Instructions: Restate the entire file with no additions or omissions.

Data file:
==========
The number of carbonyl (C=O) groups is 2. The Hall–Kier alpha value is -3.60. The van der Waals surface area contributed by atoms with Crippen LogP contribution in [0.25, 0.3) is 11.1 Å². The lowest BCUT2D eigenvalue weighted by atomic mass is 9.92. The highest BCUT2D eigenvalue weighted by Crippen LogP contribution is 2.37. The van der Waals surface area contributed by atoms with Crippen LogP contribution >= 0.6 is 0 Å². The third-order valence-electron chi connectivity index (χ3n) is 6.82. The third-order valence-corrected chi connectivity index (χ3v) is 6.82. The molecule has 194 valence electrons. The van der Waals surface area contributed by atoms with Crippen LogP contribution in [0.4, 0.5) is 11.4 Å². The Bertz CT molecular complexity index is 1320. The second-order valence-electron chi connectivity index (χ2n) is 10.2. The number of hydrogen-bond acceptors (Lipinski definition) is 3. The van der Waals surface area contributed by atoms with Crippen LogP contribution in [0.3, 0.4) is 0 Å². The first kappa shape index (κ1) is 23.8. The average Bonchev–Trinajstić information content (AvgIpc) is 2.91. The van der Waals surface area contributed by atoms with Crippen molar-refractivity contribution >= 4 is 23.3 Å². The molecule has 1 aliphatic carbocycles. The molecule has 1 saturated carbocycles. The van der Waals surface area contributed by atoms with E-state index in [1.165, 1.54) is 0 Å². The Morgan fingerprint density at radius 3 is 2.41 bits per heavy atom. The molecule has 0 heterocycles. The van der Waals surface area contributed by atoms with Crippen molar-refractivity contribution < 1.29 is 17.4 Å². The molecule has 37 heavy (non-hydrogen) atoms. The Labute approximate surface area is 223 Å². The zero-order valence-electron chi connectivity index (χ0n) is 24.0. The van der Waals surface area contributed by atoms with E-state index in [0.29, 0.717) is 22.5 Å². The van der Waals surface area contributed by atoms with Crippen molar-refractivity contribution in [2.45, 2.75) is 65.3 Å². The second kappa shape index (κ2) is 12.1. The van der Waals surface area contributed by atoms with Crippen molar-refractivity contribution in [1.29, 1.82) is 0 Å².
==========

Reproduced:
The number of carbonyl (C=O) groups is 2. The Hall–Kier alpha value is -3.60. The van der Waals surface area contributed by atoms with Crippen LogP contribution in [0.25, 0.3) is 11.1 Å². The lowest BCUT2D eigenvalue weighted by atomic mass is 9.92. The highest BCUT2D eigenvalue weighted by Crippen LogP contribution is 2.37. The van der Waals surface area contributed by atoms with Crippen LogP contribution >= 0.6 is 0 Å². The third-order valence-electron chi connectivity index (χ3n) is 6.82. The third-order valence-corrected chi connectivity index (χ3v) is 6.82. The molecule has 194 valence electrons. The van der Waals surface area contributed by atoms with Crippen LogP contribution in [0.4, 0.5) is 11.4 Å². The Bertz CT molecular complexity index is 1320. The second-order valence-electron chi connectivity index (χ2n) is 10.2. The number of hydrogen-bond acceptors (Lipinski definition) is 3. The van der Waals surface area contributed by atoms with Crippen LogP contribution in [0.3, 0.4) is 0 Å². The first kappa shape index (κ1) is 23.8. The average Bonchev–Trinajstić information content (AvgIpc) is 2.91. The van der Waals surface area contributed by atoms with Crippen molar-refractivity contribution >= 4 is 23.3 Å². The molecule has 1 aliphatic carbocycles. The molecule has 1 saturated carbocycles. The van der Waals surface area contributed by atoms with E-state index in [1.165, 1.54) is 0 Å². The Morgan fingerprint density at radius 3 is 2.41 bits per heavy atom. The molecule has 0 heterocycles. The van der Waals surface area contributed by atoms with Crippen molar-refractivity contribution < 1.29 is 17.4 Å². The molecule has 37 heavy (non-hydrogen) atoms. The Labute approximate surface area is 223 Å². The zero-order valence-electron chi connectivity index (χ0n) is 24.0. The van der Waals surface area contributed by atoms with E-state index in [0.29, 0.717) is 22.5 Å². The van der Waals surface area contributed by atoms with Crippen molar-refractivity contribution in [2.45, 2.75) is 65.3 Å². The second kappa shape index (κ2) is 12.1. The van der Waals surface area contributed by atoms with Crippen molar-refractivity contribution in [1.29, 1.82) is 0 Å².